Lately—for somewhat unfortunate reasons—I’ve been thinking back to the research I did for my novel, Come in and Cover Me, which is set during an archaeological dig in New Mexico. I discovered a big chunk of this love story/ghost story/mystery during the two weeks I spent on an archaeological dig in the middle of a remote canyon, surrounded by stunning scenery, untouched ruins, and real archaeologists.
I loved the whole set-up. It was the perfect place to relish leaving civilization behind, and I knew exactly what should be involved. Before I got on the plane, I practiced putting up my own tent in my den. (Quite successfully.) On site, I started drinking my coffee black. (Not successfully. Blech.) I got acquainted with coyotes and wild turkeys and mouthfuls of dirt and skinned knees and weird acid-spraying scorpions called vinegaroons. Overall, I left feeling quite competent and outdoorsy.
Now, in full disclosure, there were no cockroaches in New Mexico, at least not the cat-sized kind we have in Alabama. My only defense against those monsters is to throw shoes at them from a distance.
This feeling of competence when faced with nature’s arsenal has resurfaced lately because of one word: mice. Because I may be a wuss when it comes to roaches, but I am very good with mice. This came about, I believe, because of one terrible night in New York City during my mid-20s when, as I was napping on the couch, a mouse landed on my head about 2 a.m. one night. Panic ensued. I was trapped in the apartment with the mouse for a full night until the hardware stores (i.e., mousetrap stores) opened in the morning. Before the whole mouse-on-the-head thing, I’d believed that mice were afraid of people, but since that was obviously untrue, I couldn’t sleep with it in the apartment. I set up all sorts of McGuyver-ish traps, like masking tape left face-up around my bed so I would hear its little feet stick if it came too close. I also took the lids off a few shoeboxes, filled said shoeboxes with crumpled paper and cheese, and cut out little cardboard ramps that the mouse could climb in order to dive into the box. (My thought was that I would hear the mouse hit the crumpled paper, then I would slam the lid on the box.)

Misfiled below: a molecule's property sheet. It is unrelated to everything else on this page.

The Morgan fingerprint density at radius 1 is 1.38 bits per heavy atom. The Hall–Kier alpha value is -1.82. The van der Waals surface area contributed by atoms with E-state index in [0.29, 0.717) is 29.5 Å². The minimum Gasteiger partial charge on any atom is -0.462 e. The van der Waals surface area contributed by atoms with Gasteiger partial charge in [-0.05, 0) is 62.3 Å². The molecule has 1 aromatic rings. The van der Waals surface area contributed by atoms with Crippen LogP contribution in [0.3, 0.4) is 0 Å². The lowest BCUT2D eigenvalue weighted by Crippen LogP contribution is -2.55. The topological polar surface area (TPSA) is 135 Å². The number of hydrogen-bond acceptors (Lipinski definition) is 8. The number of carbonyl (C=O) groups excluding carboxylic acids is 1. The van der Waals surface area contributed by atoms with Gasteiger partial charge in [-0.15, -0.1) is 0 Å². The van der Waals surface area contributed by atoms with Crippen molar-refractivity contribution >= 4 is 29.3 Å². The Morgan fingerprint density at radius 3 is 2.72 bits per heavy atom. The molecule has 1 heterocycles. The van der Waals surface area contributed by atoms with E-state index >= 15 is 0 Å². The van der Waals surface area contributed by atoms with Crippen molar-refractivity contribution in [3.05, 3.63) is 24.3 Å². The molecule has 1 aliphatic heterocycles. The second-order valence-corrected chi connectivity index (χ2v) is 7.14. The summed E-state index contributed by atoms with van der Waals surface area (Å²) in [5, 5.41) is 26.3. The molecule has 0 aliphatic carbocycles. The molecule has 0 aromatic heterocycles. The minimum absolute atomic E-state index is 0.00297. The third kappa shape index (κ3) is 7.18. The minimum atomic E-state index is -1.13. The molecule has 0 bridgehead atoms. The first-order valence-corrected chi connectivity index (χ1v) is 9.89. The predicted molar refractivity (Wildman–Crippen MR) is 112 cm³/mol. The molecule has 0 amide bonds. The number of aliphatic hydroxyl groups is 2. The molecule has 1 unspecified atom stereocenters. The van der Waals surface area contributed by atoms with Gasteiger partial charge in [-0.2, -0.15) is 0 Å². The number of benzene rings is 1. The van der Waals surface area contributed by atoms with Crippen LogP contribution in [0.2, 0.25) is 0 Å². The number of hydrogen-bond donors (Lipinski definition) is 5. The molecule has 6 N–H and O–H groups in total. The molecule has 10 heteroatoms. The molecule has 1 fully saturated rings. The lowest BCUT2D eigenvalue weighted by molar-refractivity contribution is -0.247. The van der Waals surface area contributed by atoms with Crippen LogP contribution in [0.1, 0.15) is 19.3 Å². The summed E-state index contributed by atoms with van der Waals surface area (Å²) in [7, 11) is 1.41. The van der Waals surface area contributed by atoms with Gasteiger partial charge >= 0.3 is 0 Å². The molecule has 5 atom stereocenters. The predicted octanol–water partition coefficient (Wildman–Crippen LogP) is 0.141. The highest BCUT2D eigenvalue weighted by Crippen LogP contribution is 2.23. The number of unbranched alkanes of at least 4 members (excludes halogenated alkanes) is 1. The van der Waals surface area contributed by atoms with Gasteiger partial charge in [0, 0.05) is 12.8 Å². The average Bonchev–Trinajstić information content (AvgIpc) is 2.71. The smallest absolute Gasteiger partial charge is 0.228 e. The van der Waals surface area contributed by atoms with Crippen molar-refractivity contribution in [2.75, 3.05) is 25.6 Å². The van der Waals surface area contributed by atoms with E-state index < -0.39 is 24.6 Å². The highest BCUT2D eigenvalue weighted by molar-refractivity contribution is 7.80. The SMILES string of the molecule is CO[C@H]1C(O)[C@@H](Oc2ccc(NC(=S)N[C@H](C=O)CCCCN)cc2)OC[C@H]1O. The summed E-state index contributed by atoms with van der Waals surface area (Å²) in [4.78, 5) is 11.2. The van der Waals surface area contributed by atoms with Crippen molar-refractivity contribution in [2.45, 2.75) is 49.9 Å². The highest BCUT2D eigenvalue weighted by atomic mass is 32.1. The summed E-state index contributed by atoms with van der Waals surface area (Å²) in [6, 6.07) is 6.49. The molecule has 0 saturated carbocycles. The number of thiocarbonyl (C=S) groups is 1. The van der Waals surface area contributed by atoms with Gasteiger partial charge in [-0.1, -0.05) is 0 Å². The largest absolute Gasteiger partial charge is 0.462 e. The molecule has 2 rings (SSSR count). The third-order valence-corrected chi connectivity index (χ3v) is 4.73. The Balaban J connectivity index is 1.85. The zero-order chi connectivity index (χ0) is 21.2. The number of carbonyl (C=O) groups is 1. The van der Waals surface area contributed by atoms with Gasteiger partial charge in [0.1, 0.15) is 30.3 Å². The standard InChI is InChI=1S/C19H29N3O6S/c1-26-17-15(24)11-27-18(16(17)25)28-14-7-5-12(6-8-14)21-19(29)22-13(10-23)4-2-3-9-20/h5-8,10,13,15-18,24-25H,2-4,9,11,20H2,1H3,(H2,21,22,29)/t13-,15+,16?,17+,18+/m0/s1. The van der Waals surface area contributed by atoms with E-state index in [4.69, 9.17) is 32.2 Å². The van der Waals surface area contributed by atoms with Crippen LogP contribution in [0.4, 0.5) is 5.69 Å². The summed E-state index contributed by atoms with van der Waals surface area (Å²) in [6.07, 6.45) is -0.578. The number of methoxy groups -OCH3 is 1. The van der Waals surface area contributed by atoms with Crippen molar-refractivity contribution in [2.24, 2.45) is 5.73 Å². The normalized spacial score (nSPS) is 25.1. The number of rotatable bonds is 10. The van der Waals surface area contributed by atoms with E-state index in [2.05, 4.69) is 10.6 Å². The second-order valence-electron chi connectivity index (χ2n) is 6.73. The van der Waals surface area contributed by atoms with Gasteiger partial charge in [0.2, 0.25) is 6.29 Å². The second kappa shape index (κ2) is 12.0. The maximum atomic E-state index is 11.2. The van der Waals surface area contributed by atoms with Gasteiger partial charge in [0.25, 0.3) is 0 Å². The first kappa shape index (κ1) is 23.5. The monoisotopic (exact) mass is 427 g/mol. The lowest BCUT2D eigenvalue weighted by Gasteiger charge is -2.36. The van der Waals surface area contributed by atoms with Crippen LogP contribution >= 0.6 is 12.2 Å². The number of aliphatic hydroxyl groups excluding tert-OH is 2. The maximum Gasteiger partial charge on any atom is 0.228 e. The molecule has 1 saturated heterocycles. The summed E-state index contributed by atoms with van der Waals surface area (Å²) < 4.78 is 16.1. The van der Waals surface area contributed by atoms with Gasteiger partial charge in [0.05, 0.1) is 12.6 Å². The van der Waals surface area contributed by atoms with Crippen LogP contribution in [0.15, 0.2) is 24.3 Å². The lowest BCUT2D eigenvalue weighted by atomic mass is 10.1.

I caught no mice, but I felt really good about my survival skills.
Anyway, when my stepdaughter spotted a mouse in the kitchen a few days ago, it all came back to me. Survival skills. I eventually caught the little guy (so cute, really) in a glue trap, which I had set, plus I picked it up and disposed of said mouse. I singlehandedly conquered that mouse. (My husband handles roaches—I handle mice. It’s a solid arrangement.) It was strangely satisfying. It is as close as I get, I think, to mastering the wild, to hunting food or building shelter or scaling mountains and digging up mysteries from the dirt. It is a brief spark of woman against wild.
And, really, I’m okay with brief sparks.